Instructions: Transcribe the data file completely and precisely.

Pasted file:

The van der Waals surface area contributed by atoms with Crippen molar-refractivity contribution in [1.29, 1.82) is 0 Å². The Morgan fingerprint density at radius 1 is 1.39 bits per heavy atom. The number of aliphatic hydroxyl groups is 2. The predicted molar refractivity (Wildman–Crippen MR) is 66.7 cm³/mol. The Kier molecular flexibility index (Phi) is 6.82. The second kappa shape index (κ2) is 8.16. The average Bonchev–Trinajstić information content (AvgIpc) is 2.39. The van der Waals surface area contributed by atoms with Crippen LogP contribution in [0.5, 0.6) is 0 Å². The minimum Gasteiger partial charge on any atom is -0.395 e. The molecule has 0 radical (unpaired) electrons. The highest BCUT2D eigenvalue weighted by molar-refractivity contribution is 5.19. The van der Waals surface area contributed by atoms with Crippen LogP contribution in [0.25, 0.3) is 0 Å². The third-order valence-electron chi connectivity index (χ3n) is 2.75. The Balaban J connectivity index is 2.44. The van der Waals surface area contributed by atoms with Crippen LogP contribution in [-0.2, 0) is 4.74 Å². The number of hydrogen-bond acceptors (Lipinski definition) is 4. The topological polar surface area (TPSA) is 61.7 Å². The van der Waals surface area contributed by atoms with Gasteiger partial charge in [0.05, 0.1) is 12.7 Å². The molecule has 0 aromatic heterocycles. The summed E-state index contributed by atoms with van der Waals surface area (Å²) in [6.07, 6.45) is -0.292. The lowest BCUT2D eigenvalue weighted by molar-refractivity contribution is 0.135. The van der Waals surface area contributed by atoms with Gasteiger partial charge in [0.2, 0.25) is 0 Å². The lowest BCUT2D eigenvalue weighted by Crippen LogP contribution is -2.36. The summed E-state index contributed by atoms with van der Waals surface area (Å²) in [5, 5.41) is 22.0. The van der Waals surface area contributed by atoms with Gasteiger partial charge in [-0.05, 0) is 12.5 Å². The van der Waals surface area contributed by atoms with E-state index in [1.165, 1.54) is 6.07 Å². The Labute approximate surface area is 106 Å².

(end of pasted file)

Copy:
The van der Waals surface area contributed by atoms with Crippen molar-refractivity contribution in [1.29, 1.82) is 0 Å². The Morgan fingerprint density at radius 1 is 1.39 bits per heavy atom. The number of aliphatic hydroxyl groups is 2. The predicted molar refractivity (Wildman–Crippen MR) is 66.7 cm³/mol. The Kier molecular flexibility index (Phi) is 6.82. The second kappa shape index (κ2) is 8.16. The average Bonchev–Trinajstić information content (AvgIpc) is 2.39. The van der Waals surface area contributed by atoms with Crippen LogP contribution in [0.5, 0.6) is 0 Å². The minimum Gasteiger partial charge on any atom is -0.395 e. The molecule has 0 radical (unpaired) electrons. The highest BCUT2D eigenvalue weighted by molar-refractivity contribution is 5.19. The van der Waals surface area contributed by atoms with Crippen LogP contribution in [0.25, 0.3) is 0 Å². The third-order valence-electron chi connectivity index (χ3n) is 2.75. The Balaban J connectivity index is 2.44. The van der Waals surface area contributed by atoms with Crippen LogP contribution in [-0.2, 0) is 4.74 Å². The number of hydrogen-bond acceptors (Lipinski definition) is 4. The topological polar surface area (TPSA) is 61.7 Å². The van der Waals surface area contributed by atoms with Gasteiger partial charge in [0.05, 0.1) is 12.7 Å². The molecule has 0 aromatic heterocycles. The summed E-state index contributed by atoms with van der Waals surface area (Å²) in [6.07, 6.45) is -0.292. The lowest BCUT2D eigenvalue weighted by molar-refractivity contribution is 0.135. The van der Waals surface area contributed by atoms with Gasteiger partial charge in [0.2, 0.25) is 0 Å². The lowest BCUT2D eigenvalue weighted by Crippen LogP contribution is -2.36. The summed E-state index contributed by atoms with van der Waals surface area (Å²) in [5, 5.41) is 22.0. The van der Waals surface area contributed by atoms with Gasteiger partial charge in [-0.05, 0) is 12.5 Å². The van der Waals surface area contributed by atoms with E-state index in [1.165, 1.54) is 6.07 Å². The Labute approximate surface area is 106 Å².